Safe Lagoon is kind of a lighter version of Google Family Link, but can do some different stuff. You can view things like apps and games your kids use. Additionally, you can find their location, control time limits in certain apps and games, and lock the phone if need be. However, you can also do things like monitor instant messages, set up locations they can’t go, and do some other neat stuff. The app says it’s for cyberbullying, but you can use it for other stuff as well. It’s relatively simple to set up and it’s a good alternative to Google Family Link.
Parental control apps from antivirus companies
Price: Free / Varies
Some antivirus suites come with parental controls. Those who use antivirus apps can sometimes just use the parental control extensions for an all-in-one punch. Some examples of antivirus apps with parental control extensions include ESET and Norton. These types of apps usually let you do things like check out your child’s web activity, what apps they download and use, share the child’s location, and can even sometimes support wearables. They tend to work okay but usually require you to get a license to use the whole antivirus product first.
Talk to your kids
Sometimes kids just need some advice and nothing compares to the involvement of a parent. Teach your kids about the dangers of the Internet, what to do if they encounter cyberbullying, and where to go and where not to go. One day your kids will be old enough to where you can’t monitor what they do anymore. They need to be prepared for that day. Monitoring is great for younger kids especially, but consider relaxing the monitoring as they get older and you trust them more. Don’t underestimate the value of an involved parent. School can only teach kids so much about the world.
Use apps for other platforms too
There are actually parental control apps that support platforms other than Android. You usually need parental control apps specifically for that platform, but companies are doing better about releasing mobile apps for non-mobile platforms.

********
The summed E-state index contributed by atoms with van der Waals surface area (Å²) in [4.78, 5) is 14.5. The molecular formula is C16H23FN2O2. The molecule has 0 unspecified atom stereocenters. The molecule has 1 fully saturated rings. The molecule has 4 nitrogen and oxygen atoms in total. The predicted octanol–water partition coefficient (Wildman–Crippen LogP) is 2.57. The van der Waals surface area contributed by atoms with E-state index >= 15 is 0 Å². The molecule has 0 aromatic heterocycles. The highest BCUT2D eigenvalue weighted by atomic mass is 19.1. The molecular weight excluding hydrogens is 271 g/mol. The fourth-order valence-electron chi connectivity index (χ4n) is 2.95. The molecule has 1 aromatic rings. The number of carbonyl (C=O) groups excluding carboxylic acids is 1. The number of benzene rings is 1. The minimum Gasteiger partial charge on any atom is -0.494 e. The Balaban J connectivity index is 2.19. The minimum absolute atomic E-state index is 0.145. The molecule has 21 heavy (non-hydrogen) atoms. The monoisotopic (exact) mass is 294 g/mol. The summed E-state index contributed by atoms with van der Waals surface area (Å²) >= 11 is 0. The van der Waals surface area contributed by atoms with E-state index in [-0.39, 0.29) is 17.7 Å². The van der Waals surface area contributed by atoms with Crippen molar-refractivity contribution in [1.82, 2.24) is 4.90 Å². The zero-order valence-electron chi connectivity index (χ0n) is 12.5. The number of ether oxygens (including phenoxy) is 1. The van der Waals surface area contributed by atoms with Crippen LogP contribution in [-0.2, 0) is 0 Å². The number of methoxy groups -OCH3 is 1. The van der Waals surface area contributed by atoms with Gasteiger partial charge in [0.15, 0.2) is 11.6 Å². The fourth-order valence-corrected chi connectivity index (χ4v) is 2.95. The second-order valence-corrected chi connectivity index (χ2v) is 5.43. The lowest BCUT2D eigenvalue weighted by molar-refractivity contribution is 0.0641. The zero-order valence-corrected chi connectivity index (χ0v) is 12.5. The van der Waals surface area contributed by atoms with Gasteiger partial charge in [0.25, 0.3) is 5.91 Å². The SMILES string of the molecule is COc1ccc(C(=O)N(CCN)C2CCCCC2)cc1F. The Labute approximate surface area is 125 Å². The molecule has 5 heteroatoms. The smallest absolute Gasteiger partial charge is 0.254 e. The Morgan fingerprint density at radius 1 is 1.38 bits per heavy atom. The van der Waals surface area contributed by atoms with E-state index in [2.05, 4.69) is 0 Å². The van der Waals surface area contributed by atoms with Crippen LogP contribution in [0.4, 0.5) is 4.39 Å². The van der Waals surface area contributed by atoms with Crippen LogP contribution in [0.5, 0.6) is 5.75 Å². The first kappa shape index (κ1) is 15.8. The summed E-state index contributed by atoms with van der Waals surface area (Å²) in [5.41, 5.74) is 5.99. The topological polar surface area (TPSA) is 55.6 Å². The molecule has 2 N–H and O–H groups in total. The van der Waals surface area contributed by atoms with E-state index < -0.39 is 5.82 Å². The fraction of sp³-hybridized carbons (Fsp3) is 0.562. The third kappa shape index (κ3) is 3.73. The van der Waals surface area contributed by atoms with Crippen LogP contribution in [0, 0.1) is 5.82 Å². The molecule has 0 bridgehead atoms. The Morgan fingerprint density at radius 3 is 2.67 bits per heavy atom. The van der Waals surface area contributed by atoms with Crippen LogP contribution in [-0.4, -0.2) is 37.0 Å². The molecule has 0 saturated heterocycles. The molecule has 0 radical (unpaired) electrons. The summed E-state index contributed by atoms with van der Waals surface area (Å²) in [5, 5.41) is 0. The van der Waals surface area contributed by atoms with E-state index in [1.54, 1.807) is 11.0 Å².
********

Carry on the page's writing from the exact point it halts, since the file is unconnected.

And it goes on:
Some examples include Microsoft Family Safety and Nintendo Switch’s parental control app. Both apps serve mostly the same function. Microsoft’s solution lets you monitor your child’s Xbox and Windows PC usage and limit various things. Meanwhile, Nintendo’s solution lets you monitor screen time and what games your kids play. There aren’t a ton of these types of apps, but if you can find one, we recommend it for use on other platforms besides Android.
Set up parental controls on Google Play
Google Play has a fairly robust set of parental controls. For starters, you can add a password lock to purchases so your kids can’t go wild with your debit card and buy in-app purchases from the games they play. That’s usually the use case for this kind of thing, but you can go deeper. Once you add your kids to your family account, you can actually restrict access to apps and games as well.
For instance, you can tell Google Play to only show your kids stuff rated T for Teen or lower and the Play Store will automatically filter out stuff with Mature 17+ or Adults only 18+ content. This also ties into Google Family Link to an extent so we recommend using this information alongside that app for maximum results.
Use carrier parental control solutions